Part GM-owned Coskata announces ethanol plant deal
DETROIT (Reuters) - Start-up biofuel company Coskata Inc said on Wednesday it teamed up with engineering firm ICM Inc to build a commercial plant to mass produce cellulose-based ethanol using Coskata-developed technology.
General Motors Corp owns a stake in Coskata, although the top U.S. automaker has declined to disclose the size of its stake or how much it paid for it.
The plant will be designed and constructed by ICM, which specializes in ethanol plant design. It is due to open in late 2010 and will be Coskata's first ethanol plant.
Warrenville, Illinois-based Coskata projects it will be able to produce ethanol for less than $1.00 a gallon almost anywhere in the world from a range of materials including agricultural or municipal waste.
Cellulose is a structural material contained in nearly every plant, tree, and bush all over the world without agricultural effort or cost needed to make it grow.
Cellulosic ethanol production currently costs about double that of traditional U.S. ethanol, a plant-based distilled alcohol derived mostly from corn in the United States and from sugar in Brazil.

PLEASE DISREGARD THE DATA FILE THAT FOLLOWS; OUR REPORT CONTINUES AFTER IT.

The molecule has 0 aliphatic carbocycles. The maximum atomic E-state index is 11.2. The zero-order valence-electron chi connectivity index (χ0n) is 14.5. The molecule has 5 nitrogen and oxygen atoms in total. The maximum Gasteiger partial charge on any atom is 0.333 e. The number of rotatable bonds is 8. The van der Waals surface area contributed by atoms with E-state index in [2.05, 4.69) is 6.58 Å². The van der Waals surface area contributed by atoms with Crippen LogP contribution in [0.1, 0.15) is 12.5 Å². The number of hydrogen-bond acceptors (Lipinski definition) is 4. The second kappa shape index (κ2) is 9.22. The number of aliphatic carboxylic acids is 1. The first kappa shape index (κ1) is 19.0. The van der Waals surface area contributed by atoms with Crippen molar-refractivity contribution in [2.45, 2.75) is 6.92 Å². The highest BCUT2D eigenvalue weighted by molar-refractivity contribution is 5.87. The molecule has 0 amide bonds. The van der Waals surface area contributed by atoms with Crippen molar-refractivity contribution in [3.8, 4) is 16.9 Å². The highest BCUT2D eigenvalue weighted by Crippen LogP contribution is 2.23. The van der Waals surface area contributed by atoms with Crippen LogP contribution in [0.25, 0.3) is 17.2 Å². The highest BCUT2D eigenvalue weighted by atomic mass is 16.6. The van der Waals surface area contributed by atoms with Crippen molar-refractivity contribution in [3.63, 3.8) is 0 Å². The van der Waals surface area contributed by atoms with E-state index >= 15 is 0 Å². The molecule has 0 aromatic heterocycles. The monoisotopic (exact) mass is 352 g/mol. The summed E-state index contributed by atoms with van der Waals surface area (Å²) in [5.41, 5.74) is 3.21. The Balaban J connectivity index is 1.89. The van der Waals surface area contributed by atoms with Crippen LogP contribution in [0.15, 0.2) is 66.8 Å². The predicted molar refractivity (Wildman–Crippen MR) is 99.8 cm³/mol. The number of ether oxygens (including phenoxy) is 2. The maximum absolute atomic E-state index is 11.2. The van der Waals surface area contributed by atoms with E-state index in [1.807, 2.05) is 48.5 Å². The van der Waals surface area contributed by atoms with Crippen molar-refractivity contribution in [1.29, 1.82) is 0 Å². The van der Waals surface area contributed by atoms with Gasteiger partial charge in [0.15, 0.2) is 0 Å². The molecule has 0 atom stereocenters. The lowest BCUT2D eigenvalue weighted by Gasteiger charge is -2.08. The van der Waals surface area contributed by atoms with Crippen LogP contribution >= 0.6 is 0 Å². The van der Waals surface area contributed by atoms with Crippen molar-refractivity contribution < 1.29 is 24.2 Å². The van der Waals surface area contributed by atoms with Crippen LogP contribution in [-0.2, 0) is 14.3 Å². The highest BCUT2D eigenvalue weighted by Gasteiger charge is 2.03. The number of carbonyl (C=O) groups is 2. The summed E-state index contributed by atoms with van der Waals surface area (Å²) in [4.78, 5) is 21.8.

The new U.S. energy bill signed into law by President George W. Bush in December calls for a huge jump in biofuels production for America's automobiles - 36 billion gallons by 2022, with 16 billion gallons from cellulosic ethanol.
Coskata claims its process uses less than one gallon of water for every gallon of cellulosic ethanol produced and reduces carbon dioxide emissions by 84 percent compared with gasoline.
Tests carried out by Argonne National Laboratory have shown Coskata's cellulosic ethanol generates 7.7 times the energy used to produce it, compared with 1.3 times for corn-based ethanol.
(Reporting by Nick Carey, editing by Derek Caney)